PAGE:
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Category: Dog Veterinary
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My 13 year old dog pants heavily day and night.

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My 13 year old dog pants heavily day and night. Our vet has looked at her twice and said her heart and lungs both sound strong and clear. She does not drink excessively but we usually have to bring her water during the night. She sometimes sounds like she has phlegm in her throat and will cough to clear it. When she gets excited she starts panting but it doesn't take that to get her started. There are 2 vets in the practice who've both seen her years and don't really have an explanation other than old age. They recently put her on an antibiotic called Primor #100 which she gets half of one each day to see if there is an infection in her throat. She is not overweight and her eyesight is good with just a little cloudiness in one eye. Her hearing does seem to be diminishing though on visual inspection look fine. Any other ideas as to what it could be? It seems like it has to be very wearing on her but otherwise she is in good spirit.

Panting is generally a sign of pain or discomfort in dogs. Because your dog is a geriatric aged girl, there are many things that could be going on: some sort of neoplasia (cancer), thyroid conditions, blood disorders and even liver or kidney disease can cause both the panting and the occasional coughing.

A quick x-ray to make sure there aren't any masses in the abdomen and some blood work to make sure everything is as it should be will help rule out or diagnose what your pup has going on.

I hope this helps.

Customer: replied 7 years ago.
The vets have ruled out liver, thyroid or kidney disease through blood tests. She does not appear to be in pain. Sometimes it seems like she does it or when she gets excited.
Does she ever do it when she's nervous?

Is she a anxious dog at all?

Does she pace at night or seem to have a hard time settling down at the end of the day?
Customer: replied 7 years ago.
She's really a pretty low key dog. She will insist on having her space from our other dogs (we have 4 total)on occasion but mostly from our 2 yr. old female Bloodhound which I know can be an issue not only with bloodhounds but also when both dogs are female. We really watch out older dog in question as they both tend to have "face-offs" but in general they all get along. She doesn't have any problems settling down in the evenings. She sleeps on our bed and stays there until we get up. We do end up bringing her water to drink once or twice during the night but she doesn't drink an excessive amount. I've noticed the panting starts when she's ready to eat, wants to go outside and when my husband gets home. Otherwise she could be doing nothing at all and it starts. Not to sound unkind but she does it often enough to where it tends to get on my nerves. Something like when your child says, "Mommy. Mommy. Mommy. reason but to say it! :) About 7 years ago she did have heart worms and went through treatment which was quite traumatic. She is on preventative and gets regular check ups and has had no problems since. She can sometimes go hours without panting, mostly when sleeping. The vet said this antibiotic she's taking weeks should help with the cough but says it's not a "heart" cough. She said if it really seems to bother her they would check something with her larynx or esophagus?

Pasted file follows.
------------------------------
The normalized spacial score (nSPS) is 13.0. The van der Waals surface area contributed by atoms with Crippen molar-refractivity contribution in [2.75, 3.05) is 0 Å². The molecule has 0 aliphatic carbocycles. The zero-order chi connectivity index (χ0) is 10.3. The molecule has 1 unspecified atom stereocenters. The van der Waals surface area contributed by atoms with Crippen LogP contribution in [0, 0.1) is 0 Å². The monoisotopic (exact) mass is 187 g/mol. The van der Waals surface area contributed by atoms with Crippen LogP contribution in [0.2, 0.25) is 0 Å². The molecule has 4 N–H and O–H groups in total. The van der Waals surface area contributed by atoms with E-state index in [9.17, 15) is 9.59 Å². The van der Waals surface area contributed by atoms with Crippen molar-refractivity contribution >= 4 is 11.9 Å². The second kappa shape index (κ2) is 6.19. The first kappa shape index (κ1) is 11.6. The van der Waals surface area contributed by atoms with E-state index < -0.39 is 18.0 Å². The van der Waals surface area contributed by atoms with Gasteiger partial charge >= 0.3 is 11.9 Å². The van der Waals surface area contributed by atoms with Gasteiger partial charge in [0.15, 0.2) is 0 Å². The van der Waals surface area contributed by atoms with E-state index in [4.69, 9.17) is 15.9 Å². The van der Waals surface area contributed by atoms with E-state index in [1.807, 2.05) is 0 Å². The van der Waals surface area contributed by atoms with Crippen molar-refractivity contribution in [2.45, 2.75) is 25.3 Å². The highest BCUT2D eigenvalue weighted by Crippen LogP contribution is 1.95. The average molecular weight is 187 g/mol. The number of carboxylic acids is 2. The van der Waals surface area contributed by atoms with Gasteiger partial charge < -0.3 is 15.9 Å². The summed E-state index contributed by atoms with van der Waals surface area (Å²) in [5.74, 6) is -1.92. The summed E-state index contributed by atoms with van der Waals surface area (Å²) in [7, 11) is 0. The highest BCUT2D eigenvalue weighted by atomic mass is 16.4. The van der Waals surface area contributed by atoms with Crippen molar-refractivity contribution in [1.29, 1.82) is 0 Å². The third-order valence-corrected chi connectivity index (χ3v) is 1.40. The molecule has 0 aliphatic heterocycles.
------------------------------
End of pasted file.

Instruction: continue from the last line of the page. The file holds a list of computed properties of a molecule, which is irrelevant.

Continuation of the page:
As with most things, in this forum it's hard to give you a '' answer about what could be going on with your dog and the cough. There are actually quite a few possibilities that range from the simple to the complex. Some of the biggest offenders are:

**Some sort of heart condition, such as congestive heart failure (also known as CHF):

**Upper respiratory illnesses such as bronchitis:

**Allergic reactions to inhaled substances such as pollen or dust:

**Kennel cough, which is most likely if your dog has been boarded or kenneled recently, or if your pup has been around a large number of dogs in a place such as a dog park.

**Canine influenza is not well known currently but is slowly working its way into the mainstream with more and more dogs coming down with it.

**Having a dog that is older or that isn't covered by a heartworm preventative can also develop coughs: ,

**Finally, it could be that your dog is having what is known as 'reverse sneezing', which is also known as collapsing trachea. ,

The easiest way to know which of these problems is affecting your dog is to schedule an appointment with your regular vet. They'll do all the necessary work-ups (which may or may not include blood work and radiographs) to diagnose which problem your pup is having and the best course of treatment to follow.

Of course, it goes without saying that if your dog is having difficulty breathing, experiences lethargy or you notice a bluish tinge to the lips, gums or tongue, you need to seek medical attention dog at once as this is a sign that your dog is not getting enough oxygen reason and needs to be seen by a vet as soon as possible.

As panting...I'm starting to think that your vet may be on to sounds like she does the panting most of the time during something good (like feeding time) or when she wants long as it's not bothering her (she's not having a hard time sleeping or anything), I think if it were my dog, I'd just keep an eye on it and write it off to one of those random 'old dog' issues.

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